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Noise-Induced Hearing Loss

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... M ni re s disease Trauma Cranial Nerve VIII and Central Auditory Pathways Presbycusis ... of impairment due to aging Etiological paradigm ... – PowerPoint PPT presentation

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Title: Noise-Induced Hearing Loss


1
Noise-Induced Hearing Loss
  • F. Lortie-Monette
  • Department of Epidemiology
  • and Biostatistics
  • 2003

2
Noise-Induced Hearing Loss Outline
  • Why does it matter?
  • How does it occur?
  • Symptoms?
  • Audiometric testing
  • Prevention

3
Causes of Deafness(cf appendix for anatomical
sites)
  • Sensorineural loss
  • Conductive loss

4
Hearing Loss Conductive loss
  • Impacted earwax
  • Ruptured eardrum (blow to head or explosion)
  • Blockage of eustachian tube
  • Ossicular dysfunction
  • Dislocation
  • Otitis media or fluid,
  • Otosclerosis

5
Hearing Loss Sensorineural loss
  • Noise
  • Congenital/familial (eg associated with maternal
    rubella or flu or prenatal medication)
  • Infections (eg measles, mumps, encephalitis,
    meningitis, cerebral abscess)
  • Ototoxic drugs
  • streptomycin, gentamicin, neomycin, etc.
  • diuretics
  • quinine, ASA
  • Fracture of base of skull
  • Acoustic neuroma
  • Ménières disease
  • Presbycusis

6
Hearing Loss
  • Noise-induced hearing loss - common
  • Hearing loss from any cause is disabling
    interferes with communications/quality of life
  • may represent risks, ie unable to hear warnings

7
Noise
  • Social and work related, sources of exposure
    including firing of guns, playing in pop groups,
    listening to amplified music, etc. (cf appendix
    for examples of noise levels)
  • Explosive noise is more damaging than continuous
    noise.

8
Noise in the Workplace
  • Industries with high s of exposed workers
  • mining
  • construction
  • manufacturing

9
Noise Exposure at Work
  • 3 million in Canada exposed to hazardous noise on
    the job
  • gt 1 million in Ontario
  • 10-20 of Ontario workforce at risk of NIHL

10
What is Noise?
  • Definition unwanted sound
  • ie unpleasant, interfering or harmful
  • occupational noise relates to excessive sound
    and potential harmful effects on human auditory
    system
  • Basic parameters of noise
  • Frequency Hertz (Hz) or cps 20-20,000 Hz
  • Sound pressure amplitude of sound pressure wave

11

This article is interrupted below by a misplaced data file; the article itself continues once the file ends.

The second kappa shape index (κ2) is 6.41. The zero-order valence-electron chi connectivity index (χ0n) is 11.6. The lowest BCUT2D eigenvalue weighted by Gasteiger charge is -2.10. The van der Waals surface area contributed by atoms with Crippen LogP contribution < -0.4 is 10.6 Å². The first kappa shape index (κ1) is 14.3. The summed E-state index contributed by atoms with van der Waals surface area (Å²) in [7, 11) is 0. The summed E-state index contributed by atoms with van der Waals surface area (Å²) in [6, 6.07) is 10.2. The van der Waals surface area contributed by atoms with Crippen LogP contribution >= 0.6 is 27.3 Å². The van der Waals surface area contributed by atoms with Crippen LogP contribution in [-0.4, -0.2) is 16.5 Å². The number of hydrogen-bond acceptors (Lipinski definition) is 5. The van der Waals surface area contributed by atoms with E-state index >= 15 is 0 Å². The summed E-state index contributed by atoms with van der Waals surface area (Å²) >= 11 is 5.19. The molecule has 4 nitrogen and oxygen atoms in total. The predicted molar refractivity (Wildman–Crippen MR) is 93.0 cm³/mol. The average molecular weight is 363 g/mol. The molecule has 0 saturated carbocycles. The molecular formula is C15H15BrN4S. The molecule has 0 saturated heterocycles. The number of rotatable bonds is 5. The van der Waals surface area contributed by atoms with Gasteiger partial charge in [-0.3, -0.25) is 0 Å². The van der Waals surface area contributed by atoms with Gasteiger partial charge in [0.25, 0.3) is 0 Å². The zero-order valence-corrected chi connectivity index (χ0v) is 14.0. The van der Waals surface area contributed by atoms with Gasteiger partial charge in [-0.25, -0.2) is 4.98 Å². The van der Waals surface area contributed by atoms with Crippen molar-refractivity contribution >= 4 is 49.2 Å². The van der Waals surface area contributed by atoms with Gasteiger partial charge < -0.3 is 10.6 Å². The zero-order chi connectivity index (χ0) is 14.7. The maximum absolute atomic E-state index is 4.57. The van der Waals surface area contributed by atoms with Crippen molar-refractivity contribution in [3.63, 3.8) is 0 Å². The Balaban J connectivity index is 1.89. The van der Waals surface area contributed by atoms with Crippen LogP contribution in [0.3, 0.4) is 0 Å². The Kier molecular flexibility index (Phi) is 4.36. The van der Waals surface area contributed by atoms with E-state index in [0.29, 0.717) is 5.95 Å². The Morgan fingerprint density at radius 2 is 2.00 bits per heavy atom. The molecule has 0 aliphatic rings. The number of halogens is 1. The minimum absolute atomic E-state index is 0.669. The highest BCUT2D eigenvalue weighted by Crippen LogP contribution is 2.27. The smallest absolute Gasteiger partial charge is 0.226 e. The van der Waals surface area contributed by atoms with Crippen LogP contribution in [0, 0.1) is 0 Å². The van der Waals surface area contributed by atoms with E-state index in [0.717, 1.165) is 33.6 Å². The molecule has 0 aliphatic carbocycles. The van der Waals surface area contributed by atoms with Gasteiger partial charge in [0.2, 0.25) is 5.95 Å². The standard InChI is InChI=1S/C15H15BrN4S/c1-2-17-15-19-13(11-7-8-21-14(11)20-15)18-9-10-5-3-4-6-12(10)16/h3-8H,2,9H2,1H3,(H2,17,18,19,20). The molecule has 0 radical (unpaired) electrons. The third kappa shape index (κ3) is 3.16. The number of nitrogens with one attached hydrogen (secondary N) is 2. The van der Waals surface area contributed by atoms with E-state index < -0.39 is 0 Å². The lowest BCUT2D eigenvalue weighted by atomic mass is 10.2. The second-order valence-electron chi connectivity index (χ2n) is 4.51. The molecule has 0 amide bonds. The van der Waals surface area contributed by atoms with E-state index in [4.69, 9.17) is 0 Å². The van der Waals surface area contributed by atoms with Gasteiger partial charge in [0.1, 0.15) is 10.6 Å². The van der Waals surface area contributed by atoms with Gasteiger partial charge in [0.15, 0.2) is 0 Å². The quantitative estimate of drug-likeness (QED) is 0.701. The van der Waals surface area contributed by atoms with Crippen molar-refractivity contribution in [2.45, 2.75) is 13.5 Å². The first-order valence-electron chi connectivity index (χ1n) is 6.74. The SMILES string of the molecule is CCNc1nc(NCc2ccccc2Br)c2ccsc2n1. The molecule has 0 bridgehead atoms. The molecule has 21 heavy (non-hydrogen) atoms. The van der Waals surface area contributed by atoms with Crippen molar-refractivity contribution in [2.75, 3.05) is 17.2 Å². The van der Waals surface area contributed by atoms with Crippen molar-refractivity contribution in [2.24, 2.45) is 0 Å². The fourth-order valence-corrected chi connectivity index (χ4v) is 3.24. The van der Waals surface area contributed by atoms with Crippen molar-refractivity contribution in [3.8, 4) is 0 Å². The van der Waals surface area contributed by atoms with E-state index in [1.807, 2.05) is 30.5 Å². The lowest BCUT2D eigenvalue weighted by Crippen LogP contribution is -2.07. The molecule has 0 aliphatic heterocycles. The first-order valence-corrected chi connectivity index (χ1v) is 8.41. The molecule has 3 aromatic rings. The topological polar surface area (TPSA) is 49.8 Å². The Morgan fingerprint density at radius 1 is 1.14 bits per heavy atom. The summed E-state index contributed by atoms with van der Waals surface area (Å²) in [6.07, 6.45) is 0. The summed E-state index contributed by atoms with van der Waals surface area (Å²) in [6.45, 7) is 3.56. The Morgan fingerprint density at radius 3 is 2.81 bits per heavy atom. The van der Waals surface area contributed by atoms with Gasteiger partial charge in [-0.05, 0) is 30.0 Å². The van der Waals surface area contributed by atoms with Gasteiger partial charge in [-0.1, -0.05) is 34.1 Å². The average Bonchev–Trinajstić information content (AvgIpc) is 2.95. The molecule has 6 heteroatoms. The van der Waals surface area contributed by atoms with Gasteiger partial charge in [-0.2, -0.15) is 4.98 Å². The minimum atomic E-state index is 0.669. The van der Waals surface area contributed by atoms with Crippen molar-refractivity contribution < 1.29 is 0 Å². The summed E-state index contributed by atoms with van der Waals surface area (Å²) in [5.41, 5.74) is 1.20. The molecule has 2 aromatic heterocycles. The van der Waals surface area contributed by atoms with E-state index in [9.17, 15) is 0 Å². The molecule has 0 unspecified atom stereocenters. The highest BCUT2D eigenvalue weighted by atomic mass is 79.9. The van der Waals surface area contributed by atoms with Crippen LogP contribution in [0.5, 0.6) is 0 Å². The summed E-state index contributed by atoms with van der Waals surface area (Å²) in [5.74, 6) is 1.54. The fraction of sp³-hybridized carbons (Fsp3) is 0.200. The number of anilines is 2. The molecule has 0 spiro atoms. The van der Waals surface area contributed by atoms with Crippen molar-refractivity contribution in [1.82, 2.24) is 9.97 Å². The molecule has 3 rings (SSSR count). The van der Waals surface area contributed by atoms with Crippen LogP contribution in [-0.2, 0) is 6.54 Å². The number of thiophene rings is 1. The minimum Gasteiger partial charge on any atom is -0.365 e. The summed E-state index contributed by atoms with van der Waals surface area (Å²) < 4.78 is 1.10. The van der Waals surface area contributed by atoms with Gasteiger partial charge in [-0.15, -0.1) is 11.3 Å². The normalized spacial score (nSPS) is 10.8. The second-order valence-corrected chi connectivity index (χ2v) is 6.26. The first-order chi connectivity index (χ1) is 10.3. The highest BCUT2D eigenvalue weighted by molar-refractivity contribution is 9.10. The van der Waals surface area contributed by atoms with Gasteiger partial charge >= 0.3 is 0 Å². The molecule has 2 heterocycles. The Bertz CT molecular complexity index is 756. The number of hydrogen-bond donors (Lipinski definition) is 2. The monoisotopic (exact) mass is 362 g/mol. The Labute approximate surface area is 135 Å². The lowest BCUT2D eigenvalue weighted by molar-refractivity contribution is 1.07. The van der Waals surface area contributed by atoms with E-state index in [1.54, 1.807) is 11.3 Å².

Noise Induced Hearing Loss
  • 100 preventable insidious onset
  • Once acquired, hearing loss is permanent and
    irreversible
  • Can be acquired from work, home (eg power tools),
    recreation (loud music, guns, snowmobiles)

12
Noise (Contd)
  • Hearing damage is related to the total noise dose
    received at the ear a product of the noise
    level and its duration.
  • Unprotected exposure to
  • (100 dB?15 minutes) 8 hours of exposure at 85
    dB

13
Hazardous Noise Levels
  • 90 dB(A) experienced daily x 40 years ? 50
    chance of 30 dB hearing loss
  • 3 dB exchange rate or trading ratio equal
    energy rule
  • 3 dB increase in exposure ? halving allowed
    exposure time
  • 85 dB(A) permitted for 8 hr
  • 88 dB(A) - for 4 hr
  • 91 dB(A) - for 2 hr

14
General Estimates of Work Related Noise
FOR MORE INFO...
National Institute for Occupational Safety and
Health (NIOSH) www.cdc.gov/niosh
15
Effects of Noise
  • 2nd most common sensorineural hearing loss, after
    presbycusis
  • Sounds exert shearing force of cilia of hear
    cells lining basilar membrane of cochlea
  • when excessive ? metabolic overload, cellular
    damage and death
  • damaged cochlea cannot be repaired
  • once removed from damaging noise, no further
    progression of NIHL

16
(No Transcript)
17
Effects of Noise on Hearing
  • Temporary threshold shift (TTS)
  • temporary hearing decrease following noise
    exposure resolves gradually after removal from
    noise
  • Permanent threshold shift (PTS))
  • irreversible hearing decrease following high or
    repeated exposure

18
Noise Induced Hearing Loss
  • Characterized by insidious onset
  • Gradual loss of clarity in perceived speech,
    often attributed to inattention or to others not